IDDBA Report Finds Health-Conscious Consumers Move To Dairy Aisle

Oct. 28, 2011
An expanding array of good-for-you products is pulling health-conscious customers into the dairy department, according to the Madison, Wis.-based International Dairy-Deli-Bakery Association.

What's In Store 2011, IDDBA's 25th annual report, finds fortified, fiber-rich, fat-specific, and organic dairy coolers as the anti-obesity movement ramping up in the U.S. Significant growth for the yogurt category is predicted through 2014 with full-fat yogurt taking a sizeable portion (64.5 percent) of the business. Dairy is an ideal method to ingest functional ingredients such as probiotics and prebiotics that are preserved by the category's cold chain delivery. Dairy products have long been highly regarded for their nutritive properties, attributes that dairy manufacturers are taking advantage of. With First Lady Michelle Obama's Let's Move! campaign against childhood obesity in full swing, consumers are becoming increasingly aware of their dietary intakes. Sixty-four percent of consumers report someone in their house is overweight, the according to the IDDBA's Consumer in the Deli: Attitudes, Buying Behavior & Purchase Drivers, and more than half of respondents have someone in their household with high cholesterol or high blood pressure.

Yogurt innovations are leading the dairy stampede, crowned by the "health halo" that surrounds an ideal nutritional food. Yogurt is portable, compatible with functional ingredients, and available in a full spectrum of flavors. A typically low-calorie/high-protein food, yogurt varieties can be anywhere from plain to fruity, or even sweet treats. Sales of Greek yogurt, with its thick, lavish texture, are strong, as are 100-calorie decadent dessert-inspired yogurts, like strawberry cheesecake and lemon torte. Probiotics are the healthy bacteria that are thought to have beneficial effects in the gastrointestinal tract, such as aiding digestion and building the immune system. Prebiotics are used as an energy source by certain probiotics. Some yogurts are primed with B vitamins, while others are sweetened with stevia, a calorie-free, natural sugar substitute.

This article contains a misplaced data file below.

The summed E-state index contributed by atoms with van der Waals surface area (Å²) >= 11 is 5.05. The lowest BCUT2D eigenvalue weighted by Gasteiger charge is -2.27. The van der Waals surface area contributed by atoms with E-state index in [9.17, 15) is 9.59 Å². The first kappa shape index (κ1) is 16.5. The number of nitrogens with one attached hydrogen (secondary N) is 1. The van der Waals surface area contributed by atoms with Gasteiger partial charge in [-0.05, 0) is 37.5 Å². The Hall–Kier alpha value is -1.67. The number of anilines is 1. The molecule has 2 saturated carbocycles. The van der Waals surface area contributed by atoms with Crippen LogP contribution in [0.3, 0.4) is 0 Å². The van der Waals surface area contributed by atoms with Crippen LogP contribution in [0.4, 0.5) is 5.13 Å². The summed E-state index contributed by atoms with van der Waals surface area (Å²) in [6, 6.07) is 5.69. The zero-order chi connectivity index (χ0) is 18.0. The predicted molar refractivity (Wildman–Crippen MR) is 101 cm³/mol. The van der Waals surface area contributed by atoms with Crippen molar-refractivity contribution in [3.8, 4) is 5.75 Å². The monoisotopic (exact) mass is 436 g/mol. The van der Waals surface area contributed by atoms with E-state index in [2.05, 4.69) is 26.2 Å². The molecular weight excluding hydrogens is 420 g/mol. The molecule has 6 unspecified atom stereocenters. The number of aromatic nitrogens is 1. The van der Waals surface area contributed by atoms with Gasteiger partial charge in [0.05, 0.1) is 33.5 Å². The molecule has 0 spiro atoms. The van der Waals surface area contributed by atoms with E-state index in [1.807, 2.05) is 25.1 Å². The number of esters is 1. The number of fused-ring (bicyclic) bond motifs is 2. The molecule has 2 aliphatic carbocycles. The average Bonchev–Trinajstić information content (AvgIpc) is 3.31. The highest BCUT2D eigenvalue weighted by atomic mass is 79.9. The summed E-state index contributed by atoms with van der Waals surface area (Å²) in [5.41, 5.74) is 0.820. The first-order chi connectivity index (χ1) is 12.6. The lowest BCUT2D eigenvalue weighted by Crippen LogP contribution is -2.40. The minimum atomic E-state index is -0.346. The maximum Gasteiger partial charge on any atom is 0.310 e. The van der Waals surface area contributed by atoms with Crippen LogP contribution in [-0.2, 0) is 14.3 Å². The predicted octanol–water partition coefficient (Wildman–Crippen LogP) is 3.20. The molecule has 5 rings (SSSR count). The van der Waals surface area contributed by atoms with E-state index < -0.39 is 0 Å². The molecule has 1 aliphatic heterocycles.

Enhanced milks, such as those containing vitamins and minerals spanning from calcium to iron and zinc, and heart-healthy omega-3 fatty acids, are new fixtures in the dairy department. Low-fat and fat-free milks with vitamin E, and those packed with antioxidants and plant sterols, are ushering functional foods with specific health benefits into the daily lives of dairy consumers. Products that promote better gut health, improved immunity, heart, bone, and nervous system health, and even beauty benefits are now commonplace. With less fat, Greek yogurt is also moving into sour cream's traditional role as a base for dips for a healthier alternative. Cottage cheese has become a medium for increased fiber consumption, from servings that provide 20 percent of the recommended RDI to 100-calorie packs of fiber-enriched cottage cheese with fruit on the side.

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